SCORE DISPLAY REPAIR FOR FAINT OR FLICKERING 'F's - March 25, 2017
Written by Shaun Wood

INTRODUCTION

The Dragon's Lair / Space Ace / Thayer's Quest score display uses two controller chips (Intersil's ICM7218D) to drive the 7-segment displays. But the designers of this chip broke digital rules in order to save a control pin.
They wanted 3 modes of operation: Hexadecimal, Code-B (which the game uses), and Power Shutdown.
To get 3 modes of operation, they made it so that if pin 9 is held high, you get hexadecimal, if it is held low, the chips power down, and if it is not connected at all, it operates in code-B.
Well, that's breaking the digital rules. An input control pin should always be held either high or low. This not-connected (floating) condition is not normally allowed, and that is where the FFFFFF problem comes from.
The controller chip has an internal voltage divider that holds pin 9 at 2.5V when nothing is connected to it, allowing the display to operate normally.
But after 30+ years the internal resistors can vary to the point where the voltage on pin 9 is too high and the controller shifts into hexadecimal mode. Thus when a command is sent to blank a digit (off), the controller displays it in hex as 'F'.

The fix is simple enough. Build an external voltage divider to force pin 9 back to 2.5V. I use 1K resistors.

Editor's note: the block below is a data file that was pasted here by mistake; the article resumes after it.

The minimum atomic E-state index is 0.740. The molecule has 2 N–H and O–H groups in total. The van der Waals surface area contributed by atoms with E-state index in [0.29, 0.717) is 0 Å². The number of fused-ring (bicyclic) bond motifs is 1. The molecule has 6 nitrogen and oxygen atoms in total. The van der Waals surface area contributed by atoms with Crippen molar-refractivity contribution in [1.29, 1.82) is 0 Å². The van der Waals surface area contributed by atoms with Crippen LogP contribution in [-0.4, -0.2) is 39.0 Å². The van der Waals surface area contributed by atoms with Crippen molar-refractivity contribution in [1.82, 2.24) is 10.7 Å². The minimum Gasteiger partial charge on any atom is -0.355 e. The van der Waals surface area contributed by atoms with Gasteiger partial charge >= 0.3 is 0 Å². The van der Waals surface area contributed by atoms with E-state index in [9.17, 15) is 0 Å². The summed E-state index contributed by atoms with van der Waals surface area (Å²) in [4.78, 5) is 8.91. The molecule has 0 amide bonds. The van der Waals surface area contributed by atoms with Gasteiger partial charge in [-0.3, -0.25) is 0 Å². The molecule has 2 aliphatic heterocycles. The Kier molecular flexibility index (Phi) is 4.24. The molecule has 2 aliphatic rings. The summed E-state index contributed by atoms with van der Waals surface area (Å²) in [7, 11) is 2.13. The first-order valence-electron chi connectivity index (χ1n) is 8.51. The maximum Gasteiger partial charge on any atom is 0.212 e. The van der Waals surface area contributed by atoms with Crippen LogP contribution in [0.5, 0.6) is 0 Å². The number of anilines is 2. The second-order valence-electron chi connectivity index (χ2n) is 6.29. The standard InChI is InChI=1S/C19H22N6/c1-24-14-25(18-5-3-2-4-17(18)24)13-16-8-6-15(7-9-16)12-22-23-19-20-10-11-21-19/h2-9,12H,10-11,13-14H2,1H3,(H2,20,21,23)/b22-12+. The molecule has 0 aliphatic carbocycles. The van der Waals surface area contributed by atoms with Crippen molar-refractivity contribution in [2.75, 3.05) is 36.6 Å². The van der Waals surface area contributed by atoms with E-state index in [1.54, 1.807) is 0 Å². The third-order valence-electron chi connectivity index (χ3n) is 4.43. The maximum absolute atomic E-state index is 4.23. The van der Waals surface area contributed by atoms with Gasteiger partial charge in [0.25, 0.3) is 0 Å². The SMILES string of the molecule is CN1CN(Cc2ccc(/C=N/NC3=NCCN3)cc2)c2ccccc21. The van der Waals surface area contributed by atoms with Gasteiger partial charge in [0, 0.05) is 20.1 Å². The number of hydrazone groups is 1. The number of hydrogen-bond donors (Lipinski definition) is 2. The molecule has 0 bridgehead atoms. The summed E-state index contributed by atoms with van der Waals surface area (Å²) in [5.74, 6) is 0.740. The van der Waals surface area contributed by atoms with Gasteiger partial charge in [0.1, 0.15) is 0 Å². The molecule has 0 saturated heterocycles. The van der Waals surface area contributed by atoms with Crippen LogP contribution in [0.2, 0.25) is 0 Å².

PARTS AND TOOLS NEEDED

Two 1K resistors
Short piece of jumper wire
Soldering Iron
Solder

PROCEDURE

Gently scratch away a small bit of the green protective coating from the back side of the score board at locations A and B (see picture).
Apply a small amount of solder to the exposed area.
Cut the leads on the two resistors to approximately 1/4 inch and solder them from each pin 9 to the exposed solder points.
Finally, install a jumper wire to connect U1 pin 9 to U2 pin 9.

That's it. Problem solved. Enjoy!

DISCLAIMER OF LIABILITY

Use at your own risk.
With respect to documents available from this server, neither the author nor The Dragonís Lair Project makes any warranty or assumes any legal liability or responsibility for the accuracy, completeness or usefulness of any information, apparatus, product, or process.


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